Once the Injuries Board have received your application they have a period of 9 months in which to assess your claim. Once assessed, the Injuries Board will revert back to you and the person at fault with a suggested compensation amount to be paid to you. At this stage, one of two scenarios will come to pass:

  1. If both parties agree on the settlement amount, the Injuries Board will issue an order to Pay and the compensation amount will be paid to you.
  2. If either party disagree on the compensation amount then your case moves to the next stage – you have 6 months to issue court proceedings.
How is compensation calculated?

A compensation amount is calculated by taking into account the following aspects:

  • Loss of wages, if absent from work due to injury
  • Future loss of earnings, if absent from work for a long period of time
  • Medical expenses resulting from the injury
  • Future medical expenses resulting from the injury
  • Out of pocket expenses

In order to calculate compensation for you, the Injuries Board will refer to the Book of Quantum. The Book of Quantum shows value ranges of compensation amounts that have been awarded to people for injuries to specific parts of their bodies. Each of the average compensation amounts found in the book is taken from real personal injury cases * (over 51,000 in total) from the years 2014-2015.

“I would like to thank you for your nice and professional cooperation. I am very happy and grateful for all your efforts to win my case. I was updated regularly about progress in my case.”

B.R., Personal Injury *

Client Story – David **, Personal Injury *

Incident: David was the driver of a car while stationary in traffic. Suddenly the car in which he was travelling sustained a rear end impact from a van and a subsequent secondary impact with the car in front as he was shunted forward. David was wearing a seatbelt at the time of the accident but the airbags did not deploy. Immediately after the accident, David complained of neck, lower back and jaw discomfort. When he attended a doctor the diagnosis of a soft tissue injury was made. He was given exercises for his whiplash. Approximately two days following the accident David noticed he started grinding his teeth continuously at night and it sometimes wakes him up from his sleep. He had to get a bite splint to wear at night time. Giving the type of impact and other injuries sustained it was not unusual for this injury to occur alongside the others. He gets some pain and the occasional locking of the left-hand side of his jaw. His clinical situation was not expected to improve in the future.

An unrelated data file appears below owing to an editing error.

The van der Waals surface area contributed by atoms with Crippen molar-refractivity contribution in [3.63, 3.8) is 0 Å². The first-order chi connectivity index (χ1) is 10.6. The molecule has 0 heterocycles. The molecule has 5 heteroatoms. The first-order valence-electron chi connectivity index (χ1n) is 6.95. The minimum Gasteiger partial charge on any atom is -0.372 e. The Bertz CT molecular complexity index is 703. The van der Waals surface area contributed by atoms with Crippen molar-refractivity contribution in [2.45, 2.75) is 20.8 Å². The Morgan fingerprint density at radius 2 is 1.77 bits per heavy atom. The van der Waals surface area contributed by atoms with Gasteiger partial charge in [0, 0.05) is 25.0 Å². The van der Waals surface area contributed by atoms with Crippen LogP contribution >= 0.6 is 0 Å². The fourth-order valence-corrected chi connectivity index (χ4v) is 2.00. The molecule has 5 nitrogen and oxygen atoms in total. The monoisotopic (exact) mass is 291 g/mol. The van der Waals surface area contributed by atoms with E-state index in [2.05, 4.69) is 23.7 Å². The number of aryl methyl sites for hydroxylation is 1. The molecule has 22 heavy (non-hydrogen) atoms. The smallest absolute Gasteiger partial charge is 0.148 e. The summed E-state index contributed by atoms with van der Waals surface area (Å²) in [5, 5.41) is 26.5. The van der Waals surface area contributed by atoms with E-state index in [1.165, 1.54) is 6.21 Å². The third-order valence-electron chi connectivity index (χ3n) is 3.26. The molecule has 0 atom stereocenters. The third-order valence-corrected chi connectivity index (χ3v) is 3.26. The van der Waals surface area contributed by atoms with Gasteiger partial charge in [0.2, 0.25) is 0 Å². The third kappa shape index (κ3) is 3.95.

Case Progression: The Personal Injury Board decided it would not be appropriate for them to make an assessment in the case. Proceedings were issued on the 28/01/15

Settlement: The Case was settled on the 30/07/2015. The other driver had a duty of care to David as he was behind him and should have been paying attention to the car in front.

** Client’s name has been changed for the purpose of this case study.

Client Story – David **, Personal Injury *

Incident: David was the driver of a car while stationary in traffic. Suddenly the car in which he was travelling sustained a rear end impact from a van and a subsequent secondary impact with the car in front as he was shunted forward. David was wearing a seatbelt at the time of the accident but the airbags did not deploy. Immediately after the accident, David complained of neck, lower back and jaw discomfort. When he attended a doctor the diagnosis of a soft tissue injury was made. He was given exercises for his whiplash. Approximately two days following the accident, David noticed he started grinding his teeth continuously at night and it sometimes wakes him up from his sleep. He had to get a bite splint to wear at night time. Giving the type of impact and other injuries sustained it was not unusual for this injury to occur alongside the others. He gets some pain and the occasional locking of the left-hand side of his jaw. His clinical situation was not expected to improve in the future.